- Wadi Rum
Wadi Rum, the largest wadi in Jordan, is a dramatic desert landscape with beautiful rock formations. It is located in Jordan’s south, 60 kilometres east of Aqaba.
Because of its springs, the area has been inhabited at least since Neolithic times. For millennia it was used by nomadic tribes and traders en route to or from southern Arabia. Many left drawings and graffiti on the rock faces in Thamudic or Nabataean script (in which they called the area ‘Iram’). Wadi Rum lies on a base of pre-Cambrian granite at least 2,000 million years old. Above it are sandstones of varying ages and colours. Wind and rain have sculpted the sandstones into amazing forms resembling rounded domes, organ-pipes or dripping candle wax, as well as rock arches over canyons. The second highest mountain in Jordan – Jabal Ramm (at 1,754 m) is located within Wadi Rum.
Wadi Rum was made famous during the Arab Revolt of 1917-1918 by T E Lawrence (Lawrence of Arabia). In his book “The 7 Pillars of Wisdom” he refers to Wadi Rum as “vast, echoing and God-like” and indeed a sense of peace settles over everyone who visits. The 1962 film “Lawrence of Arabia” by David Lean was filmed within the Rum.
The area, one of four UNESCO World Heritage Sites in Jordan, is now one of the country’s main tourist destinations and attracts an increasing number of foreign tourists. The Rum offers a wide variety of activities – hiking/trekking, rock climbing, camel and horse safaris, 4WD jeep tours and hot air ballooning..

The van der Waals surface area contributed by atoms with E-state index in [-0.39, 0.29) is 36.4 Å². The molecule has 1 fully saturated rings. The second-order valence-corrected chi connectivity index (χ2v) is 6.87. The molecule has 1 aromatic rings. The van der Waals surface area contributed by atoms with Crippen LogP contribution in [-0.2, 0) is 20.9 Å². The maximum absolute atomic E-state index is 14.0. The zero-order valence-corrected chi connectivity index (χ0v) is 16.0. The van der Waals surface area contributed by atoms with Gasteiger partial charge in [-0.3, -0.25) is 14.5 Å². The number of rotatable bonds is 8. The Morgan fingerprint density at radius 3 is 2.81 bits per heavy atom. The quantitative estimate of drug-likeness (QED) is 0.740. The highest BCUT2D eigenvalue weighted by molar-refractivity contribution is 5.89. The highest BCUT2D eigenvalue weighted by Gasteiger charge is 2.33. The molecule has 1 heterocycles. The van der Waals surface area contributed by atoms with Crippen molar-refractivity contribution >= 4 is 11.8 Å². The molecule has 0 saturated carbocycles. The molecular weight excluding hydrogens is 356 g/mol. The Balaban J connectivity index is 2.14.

Wadi Rum is home to the Zalabia Bedouin who continue to live a semi-nomadic lifestyle. They are hospitable and offer a friendly welcome to visitors, often inviting them to sit and enjoy a coffee or even a meal. The village of Rum is headquarters of the Desert Patrol who ride camels instead of horses.
Whilst a large proportion of Wadi Rum can been seen and experienced by day visitors, true appreciation for this magnificent desert can only be obtained by spending a night in the desert. Campsites are discreetly set up throughout the desert. Some are quite basic with shared facilities whilst others offer private facilities within each tent. Whichever camp you choose, you will receive a very warm welcome and have the opportunity to befriend some of the local Bedouins. Most camps will prepare a traditional Jordanian dinner (zarb) which is cooked in the ground. After watching a spectacular sunset, sit down to this fabulous meal , under one of the clearest skies in the world. Don’t be surprised to see shooting stars.